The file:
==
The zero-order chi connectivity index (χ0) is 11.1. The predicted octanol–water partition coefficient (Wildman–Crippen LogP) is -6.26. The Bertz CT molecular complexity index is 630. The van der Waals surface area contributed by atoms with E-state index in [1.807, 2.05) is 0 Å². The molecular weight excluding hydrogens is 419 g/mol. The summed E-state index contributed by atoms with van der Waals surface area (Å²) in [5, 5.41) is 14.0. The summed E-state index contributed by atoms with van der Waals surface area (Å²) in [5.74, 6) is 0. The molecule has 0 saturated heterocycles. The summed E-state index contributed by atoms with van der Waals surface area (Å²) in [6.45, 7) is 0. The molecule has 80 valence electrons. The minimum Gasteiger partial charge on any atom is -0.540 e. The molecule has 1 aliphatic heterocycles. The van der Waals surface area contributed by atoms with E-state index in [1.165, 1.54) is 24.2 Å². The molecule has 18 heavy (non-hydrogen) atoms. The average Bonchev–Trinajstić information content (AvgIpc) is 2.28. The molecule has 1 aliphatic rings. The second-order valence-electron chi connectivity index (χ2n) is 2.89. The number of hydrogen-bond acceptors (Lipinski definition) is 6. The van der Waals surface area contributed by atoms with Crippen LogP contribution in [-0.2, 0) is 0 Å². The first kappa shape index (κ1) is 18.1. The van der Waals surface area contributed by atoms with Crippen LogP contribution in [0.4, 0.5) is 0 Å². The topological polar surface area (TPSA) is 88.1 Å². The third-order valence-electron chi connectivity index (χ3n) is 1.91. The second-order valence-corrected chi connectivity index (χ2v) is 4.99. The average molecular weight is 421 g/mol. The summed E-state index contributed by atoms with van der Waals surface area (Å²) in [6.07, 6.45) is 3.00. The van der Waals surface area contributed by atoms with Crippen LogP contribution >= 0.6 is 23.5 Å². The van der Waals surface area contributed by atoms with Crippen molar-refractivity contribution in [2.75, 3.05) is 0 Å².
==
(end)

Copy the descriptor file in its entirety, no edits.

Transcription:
The zero-order chi connectivity index (χ0) is 11.1. The predicted octanol–water partition coefficient (Wildman–Crippen LogP) is -6.26. The Bertz CT molecular complexity index is 630. The van der Waals surface area contributed by atoms with E-state index in [1.807, 2.05) is 0 Å². The molecular weight excluding hydrogens is 419 g/mol. The summed E-state index contributed by atoms with van der Waals surface area (Å²) in [5, 5.41) is 14.0. The summed E-state index contributed by atoms with van der Waals surface area (Å²) in [5.74, 6) is 0. The molecule has 0 saturated heterocycles. The summed E-state index contributed by atoms with van der Waals surface area (Å²) in [6.45, 7) is 0. The molecule has 80 valence electrons. The minimum Gasteiger partial charge on any atom is -0.540 e. The molecule has 1 aliphatic heterocycles. The van der Waals surface area contributed by atoms with E-state index in [1.165, 1.54) is 24.2 Å². The molecule has 18 heavy (non-hydrogen) atoms. The average Bonchev–Trinajstić information content (AvgIpc) is 2.28. The molecule has 1 aliphatic rings. The second-order valence-electron chi connectivity index (χ2n) is 2.89. The number of hydrogen-bond acceptors (Lipinski definition) is 6. The van der Waals surface area contributed by atoms with Crippen LogP contribution in [-0.2, 0) is 0 Å². The first kappa shape index (κ1) is 18.1. The van der Waals surface area contributed by atoms with Crippen LogP contribution in [0.4, 0.5) is 0 Å². The topological polar surface area (TPSA) is 88.1 Å². The third-order valence-electron chi connectivity index (χ3n) is 1.91. The second-order valence-corrected chi connectivity index (χ2v) is 4.99. The average molecular weight is 421 g/mol. The summed E-state index contributed by atoms with van der Waals surface area (Å²) in [6.07, 6.45) is 3.00. The van der Waals surface area contributed by atoms with Crippen LogP contribution >= 0.6 is 23.5 Å². The van der Waals surface area contributed by atoms with Crippen molar-refractivity contribution in [2.75, 3.05) is 0 Å².